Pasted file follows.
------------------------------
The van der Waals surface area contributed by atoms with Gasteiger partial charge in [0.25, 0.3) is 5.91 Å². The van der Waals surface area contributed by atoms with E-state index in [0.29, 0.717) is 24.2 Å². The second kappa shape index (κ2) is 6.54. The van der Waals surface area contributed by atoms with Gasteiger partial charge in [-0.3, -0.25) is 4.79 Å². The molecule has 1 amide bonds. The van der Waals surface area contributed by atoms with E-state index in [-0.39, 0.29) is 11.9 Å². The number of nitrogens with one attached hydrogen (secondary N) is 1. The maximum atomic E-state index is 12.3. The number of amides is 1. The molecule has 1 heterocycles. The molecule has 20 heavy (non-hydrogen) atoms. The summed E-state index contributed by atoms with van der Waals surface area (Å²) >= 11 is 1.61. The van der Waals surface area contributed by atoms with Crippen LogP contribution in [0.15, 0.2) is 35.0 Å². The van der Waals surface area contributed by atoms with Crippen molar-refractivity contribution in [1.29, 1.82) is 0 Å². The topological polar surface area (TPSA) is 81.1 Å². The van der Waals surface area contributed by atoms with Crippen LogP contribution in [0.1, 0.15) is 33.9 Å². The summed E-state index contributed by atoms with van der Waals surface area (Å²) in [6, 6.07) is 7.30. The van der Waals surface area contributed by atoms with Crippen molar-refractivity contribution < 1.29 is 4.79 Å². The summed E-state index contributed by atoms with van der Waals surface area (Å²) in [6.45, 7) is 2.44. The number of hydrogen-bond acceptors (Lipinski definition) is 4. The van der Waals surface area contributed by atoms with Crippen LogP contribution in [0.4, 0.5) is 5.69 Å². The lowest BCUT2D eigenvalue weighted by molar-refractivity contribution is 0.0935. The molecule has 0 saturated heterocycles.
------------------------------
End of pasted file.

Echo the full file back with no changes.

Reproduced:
The van der Waals surface area contributed by atoms with Gasteiger partial charge in [0.25, 0.3) is 5.91 Å². The van der Waals surface area contributed by atoms with E-state index in [0.29, 0.717) is 24.2 Å². The second kappa shape index (κ2) is 6.54. The van der Waals surface area contributed by atoms with Gasteiger partial charge in [-0.3, -0.25) is 4.79 Å². The molecule has 1 amide bonds. The van der Waals surface area contributed by atoms with E-state index in [-0.39, 0.29) is 11.9 Å². The number of nitrogens with one attached hydrogen (secondary N) is 1. The maximum atomic E-state index is 12.3. The number of amides is 1. The molecule has 1 heterocycles. The molecule has 20 heavy (non-hydrogen) atoms. The summed E-state index contributed by atoms with van der Waals surface area (Å²) >= 11 is 1.61. The van der Waals surface area contributed by atoms with Crippen LogP contribution in [0.15, 0.2) is 35.0 Å². The van der Waals surface area contributed by atoms with Crippen molar-refractivity contribution in [1.29, 1.82) is 0 Å². The topological polar surface area (TPSA) is 81.1 Å². The van der Waals surface area contributed by atoms with Crippen LogP contribution in [0.1, 0.15) is 33.9 Å². The summed E-state index contributed by atoms with van der Waals surface area (Å²) in [6, 6.07) is 7.30. The van der Waals surface area contributed by atoms with Crippen molar-refractivity contribution < 1.29 is 4.79 Å². The summed E-state index contributed by atoms with van der Waals surface area (Å²) in [6.45, 7) is 2.44. The number of hydrogen-bond acceptors (Lipinski definition) is 4. The van der Waals surface area contributed by atoms with Crippen LogP contribution in [0.4, 0.5) is 5.69 Å². The lowest BCUT2D eigenvalue weighted by molar-refractivity contribution is 0.0935. The molecule has 0 saturated heterocycles.